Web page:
How to make scenic cityfight rubble bases.

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I recently organized two terrain workshops at our local gaming store where me and some people from the community built and painted city fight terrain for a small tournament.  Building and painting sci-fi terrain really brought back some good memories from my youth, I think my last game of 40k was back in the last days of the fourth edition of the game. With less than a week until the release of 7th edition, and since I love the universe and lore, I figured I’d give the game a go again. I dug up these city fight bases (picture above) which I built some time ago for fun. They will fit my new Necron project themed mainly around canoptek units perfect. In this post I will explain how I build my scenic bases and how to achieve a natural look of your post apocalyptic rubble.

In the picture below you’ll get a small glimpse of my hobby OCD behavior. I sort and collect all my bits in plastic boxes meant for screws and nails, divided into different boxes for different armies and manufacturers (i.e one for whfb Empire, another for 40k Dark Eldar and a third for general terrain and basing materials). This helps me find the right stuff for the right project, if you have another way of organizing your chaos please let me know in the comment section.
For these bases I picked out a couple of bits I found fitting. I used spare vehicle parts, bits from damaged communications equipment and other gear. I tend to avoid leaving weapons and dead bodies on my bases since those are things that either gets looted at first sight or decays after a while. Make sure to add some battle damage using a hobby knife/file/drill so the rubble wont look like it’s fresh out of manufacturing.

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GaleForceNine sells a great kit which includes pipes, tubes and construction beams of different sizes but you can get cheap building materials by keeping an eye out. This red plastic tube for example is left over from a lollipop and will serve well as an iron pipe once painted.

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Start by building your rubble up from below. We want to avoid a look where the scrap is simply laying flat on the ground. Stones and waste pile up alot and by building our piles of rubble from below we can add elements that break the angle of the flat surface of the base. Since sewage pipes are mainly underground this is a perfect time to use those plastic pipes!

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The next step is to add concrete blocks and large stones which will form the main wreckage. I use pieces of cork which can be bought from second hand stores for almost nothing. I payed about 1 euro for three large pieces of regular table underlays for pans. Once again we want to avoid symmetries: no piece of concrete debris is perfectly rectangular. Play around with the shape of the cork by simply ripping off parts of the edges. If you find the cork too thick for your taste cut it in half with a hobby knife.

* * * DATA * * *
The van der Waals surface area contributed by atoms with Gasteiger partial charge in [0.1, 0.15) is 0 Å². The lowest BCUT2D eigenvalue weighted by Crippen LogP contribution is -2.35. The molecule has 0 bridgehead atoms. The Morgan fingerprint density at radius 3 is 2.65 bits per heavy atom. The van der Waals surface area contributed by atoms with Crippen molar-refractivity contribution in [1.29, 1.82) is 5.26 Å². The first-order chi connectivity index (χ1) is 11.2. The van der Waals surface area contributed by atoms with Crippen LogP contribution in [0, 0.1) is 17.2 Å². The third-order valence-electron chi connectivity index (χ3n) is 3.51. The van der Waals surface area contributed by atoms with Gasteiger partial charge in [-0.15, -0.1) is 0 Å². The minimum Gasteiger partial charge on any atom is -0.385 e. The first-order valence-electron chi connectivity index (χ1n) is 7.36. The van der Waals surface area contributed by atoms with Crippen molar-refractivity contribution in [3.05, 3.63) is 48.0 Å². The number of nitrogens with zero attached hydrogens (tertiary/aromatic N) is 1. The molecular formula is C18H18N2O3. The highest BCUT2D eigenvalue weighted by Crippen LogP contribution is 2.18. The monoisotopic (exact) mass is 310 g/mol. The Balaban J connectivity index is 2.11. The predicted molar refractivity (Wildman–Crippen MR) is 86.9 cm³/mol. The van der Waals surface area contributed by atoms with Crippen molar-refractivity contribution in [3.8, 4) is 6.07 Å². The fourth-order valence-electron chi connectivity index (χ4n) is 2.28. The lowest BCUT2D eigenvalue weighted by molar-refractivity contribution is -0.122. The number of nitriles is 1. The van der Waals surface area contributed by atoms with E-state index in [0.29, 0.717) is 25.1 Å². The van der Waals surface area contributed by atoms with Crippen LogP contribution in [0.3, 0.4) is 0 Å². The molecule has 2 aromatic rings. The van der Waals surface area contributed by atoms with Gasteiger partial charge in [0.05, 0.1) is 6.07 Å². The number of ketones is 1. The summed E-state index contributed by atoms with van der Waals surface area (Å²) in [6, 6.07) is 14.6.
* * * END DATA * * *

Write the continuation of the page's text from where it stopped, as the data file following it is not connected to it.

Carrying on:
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I then cut one edge of the cork at an angle so that the whole piece “breaks out of” the base rather than lying flat on the surface. Don’t mind the area where the cork is glued to the base since we will add sand later on to hide any rough edges. I then add any bits of equipment or leftover parts I find fitting for the theme. This is the final layer and represent debris from vehicles and buildings or equipment from soldiers which is mixed with the surface gravel. Your base should now look something like this:

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The final step is to cover the base in a layer of sand. I use a mixture of different sized gravel to get an even more naturalistic look and texture. Make sure that the white glue covers the lower parts of our rubble. This will create an illusion of the debris sticking out of the sand rather than just laying flat on top of it.

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Here is another example of how to play around with angels that break off from the regular base surface.

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There you go! Just repeat these simple steps, adding different types of debris and bits to your bases, and you’ll end up with a really nice looking city fighting force that will definitely stick out next to models that are just based with plain sand.

/Fredrik

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